Maitland/AMO Private Equity Monitor – 31 July 2020
Worth a read
“The barbarians are crying foul”, wrote Sujeet Indeep of the Financial Times this week, and complaining about the actions taken by rival creditors in company restructuring during the coronavirus. The pandemic has led to a “scrambling of traditional roles” which means that private equity groups are increasingly looking to their growing credit arms to lend to distressed companies and that distressed debt investors like Elliott are starting buyout funds.
The Sunday Telegraph last weekend suggested that “private equity firms must now prove their strength” and pick up where Rishi Sunak’s emergency loans left off. The article stated that buyout groups should draw comparisons with the financial crisis of 2008, where those funds who rushed in to do deals tended to do badly, but those who waited were able to provide vital capital to struggling businesses and, ultimately, provide greater outcomes for investors.
The Wall Street Journal yesterday reported that Apollo Global Management’s second quarter earnings rose on the back of rising values in its private equity portfolio compared with a trickier first quarter this year during the coronavirus pandemic. The firm’s corporate credit portfolio also climbed by 7.7% as assets under management exceeded $400bn for the first time.
The Financial Times wrote on the recent tenth anniversary of the Dodd-Frank Act which, among its lesser-known features, also forced hedge funds and private equity firms to register as investment advisers, subjecting them to the scrutiny of the SEC’s regulation. Then, last month, the SEC’s OCIE published a “risk alert” to help these firms stay on top of regulations and bring investors up to speed on areas of misconduct. While this has not led to increased scrutiny, the risk alert has highlighted the need for continued, improved transparency in fees and expenses, and an enhanced focus on strong fiduciary duties.
Wall of money
Antin Infrastructure Partners has closed its largest ever fund on €6.5bn as it seeks to expand into North America. The fund beat its original target of €5.5bn and is almost double the size of the predecessor.
Carlyle Group has collected at least $1.84bn for its latest long-lasting investment fund, according to an SEC filing. It has received commitments from at least 21 investors so far.
Madrid-based Azora has raised €680m for a new fund focused on hotel investments around the Mediterranean, surpassing its initial target of €600m. The fund has a €750m hard-cap and will predominantly invest in Spanish leisure hotel opportunities.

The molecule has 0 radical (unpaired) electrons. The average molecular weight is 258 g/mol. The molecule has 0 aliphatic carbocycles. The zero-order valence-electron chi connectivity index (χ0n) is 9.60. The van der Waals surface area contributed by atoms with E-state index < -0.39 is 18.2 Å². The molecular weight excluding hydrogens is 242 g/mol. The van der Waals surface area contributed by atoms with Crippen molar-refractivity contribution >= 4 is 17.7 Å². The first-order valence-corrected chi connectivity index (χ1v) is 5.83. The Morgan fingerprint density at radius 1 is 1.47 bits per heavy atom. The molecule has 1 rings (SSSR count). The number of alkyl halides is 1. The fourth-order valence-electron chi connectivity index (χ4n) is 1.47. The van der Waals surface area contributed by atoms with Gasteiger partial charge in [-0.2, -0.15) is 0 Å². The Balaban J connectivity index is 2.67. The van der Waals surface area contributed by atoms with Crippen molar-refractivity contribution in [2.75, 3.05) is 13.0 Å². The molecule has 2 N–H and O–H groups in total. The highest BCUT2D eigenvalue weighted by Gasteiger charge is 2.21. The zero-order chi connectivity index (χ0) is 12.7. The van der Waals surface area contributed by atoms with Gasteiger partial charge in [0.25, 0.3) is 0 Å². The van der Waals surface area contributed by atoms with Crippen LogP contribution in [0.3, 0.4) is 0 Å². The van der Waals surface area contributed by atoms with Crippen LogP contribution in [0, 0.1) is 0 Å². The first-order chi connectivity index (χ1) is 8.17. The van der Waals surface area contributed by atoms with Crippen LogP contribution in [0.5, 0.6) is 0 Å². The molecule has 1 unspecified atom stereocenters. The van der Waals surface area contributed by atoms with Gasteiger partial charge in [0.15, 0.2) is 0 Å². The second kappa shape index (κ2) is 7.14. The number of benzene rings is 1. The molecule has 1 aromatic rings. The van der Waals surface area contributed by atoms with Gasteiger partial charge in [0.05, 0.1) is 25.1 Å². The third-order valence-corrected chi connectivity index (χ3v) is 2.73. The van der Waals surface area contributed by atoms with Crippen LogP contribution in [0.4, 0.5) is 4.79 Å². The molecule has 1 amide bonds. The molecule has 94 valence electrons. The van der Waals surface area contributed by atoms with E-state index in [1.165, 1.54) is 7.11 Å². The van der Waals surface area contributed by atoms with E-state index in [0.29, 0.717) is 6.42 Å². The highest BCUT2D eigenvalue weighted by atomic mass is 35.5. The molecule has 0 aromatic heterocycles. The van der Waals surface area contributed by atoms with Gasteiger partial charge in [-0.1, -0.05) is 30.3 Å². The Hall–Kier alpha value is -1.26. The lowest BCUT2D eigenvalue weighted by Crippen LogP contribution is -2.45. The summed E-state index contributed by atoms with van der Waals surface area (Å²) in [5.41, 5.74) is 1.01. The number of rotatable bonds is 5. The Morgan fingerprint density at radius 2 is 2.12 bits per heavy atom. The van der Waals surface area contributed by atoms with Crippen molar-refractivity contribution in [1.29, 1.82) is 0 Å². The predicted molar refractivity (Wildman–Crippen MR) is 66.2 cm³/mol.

Tikehau Capital subsidiary Ace has held a first close of €630m on a new aeronautics fund, which has received a €200m commitment from the French state. The fund is targeting at least €1bn and received €230m from Tikehau Capital.
|Acquisition Target||Buyer||Seller||Value||Date Announced||Region||Sector|
|Porterhouse Medical Communications||Waterland Private Equity||-||Undisclosed||31/07/2020||UK||Healthcare|
|Education First Kids & Teens||Permira||-||Undisclosed||30/07/2020||Switzerland||Education|
|Finaxy||Ardian||Equistone Partners||Undisclosed||30/07/2020||France||Financial Services|
|SOC Telemed||Shulman Ventures-backed blank cheque company||Warburg Pincus||Undisclosed||30/07/2020||US||Healthcare|
|Noden Pharma||Stanley Capital||-||Undisclosed||30/07/2020||Ireland||Pharmaceuticals|
|IMA||BC Partners||-||Undisclosed, €2.9bn EV||29/07/2020||Italy||Manufacturing|
|Community Fibre||Warburg Pincus, DTCP||-||Undisclosed||29/07/2020||UK||Telecoms|
|Hornetsecurity Group||Providence Strategic Growth, Verdane||-||Undisclosed||29/07/2020||Germany||Cybersecurity|
|Leupold and Schneller||Waterland Private Equity||-||Undisclosed||29/07/2020||Germany||Packaging|
|Thought Machine||Eurazeo, British Patient Capital, SEB||-||$125m||28/07/2020||UK||Fintech|
|Aposan||Santé Cie Group||IK Investment Partners||Undisclosed, 4x return||27/07/2020||Germany||Pharmaceuticals|
|TeleClinic||Zur Rose||Idinvest Partners||Undisclosed, 40% IRR||24/07/2020||Germany||Healthcare|
Movers and Shakers
Citigroup has launched a team in London focused on equity raising for private companies and special purpose acquisition companies (or Spacs), which will be made up of five investment bankers.
Edward Green, Nassim Cherchali and Tasilo Arnhold have been promoted to partner at AnaCap and will also join the the investment committee as voting members for private equity and credit.
Placement agency BerchWood Partners has hired Vic Koetcha from Argo Capital to lead the firm’s distribution efforts across EMEA from London. BerchWood also recruited Cory Osetkowski from BNP Paribas as an associate in its New York office.
TPG has hired Michael Woolhouse as a partner to launch a secondaries strategy for the firm in both the US and Europe. Woolhouse joins from CPPIB and will be based in Toronto.
From the horse’s mouth...
“Great brands are built over the long term, but private equity takes a short-term view and to hell with the consequences — running businesses very hot and stripping out costs works near-term, but leaves a hollowed-out husk.” – Peter Williams, co-founder of collapsed fashion brand Jack Wills, criticises the role of private equity in the high street’s demise
“Private equity will come back to the high street. It always does.” – Claire Madden, managing partner at Connection Capital
“The poor are discussed as this homogeneous mash, like porridge. The idea that they might be individuals, and be where they are for very different, diverse reasons, again seems to escape some people.” – J.K. Rowling, British author born on this day in 1965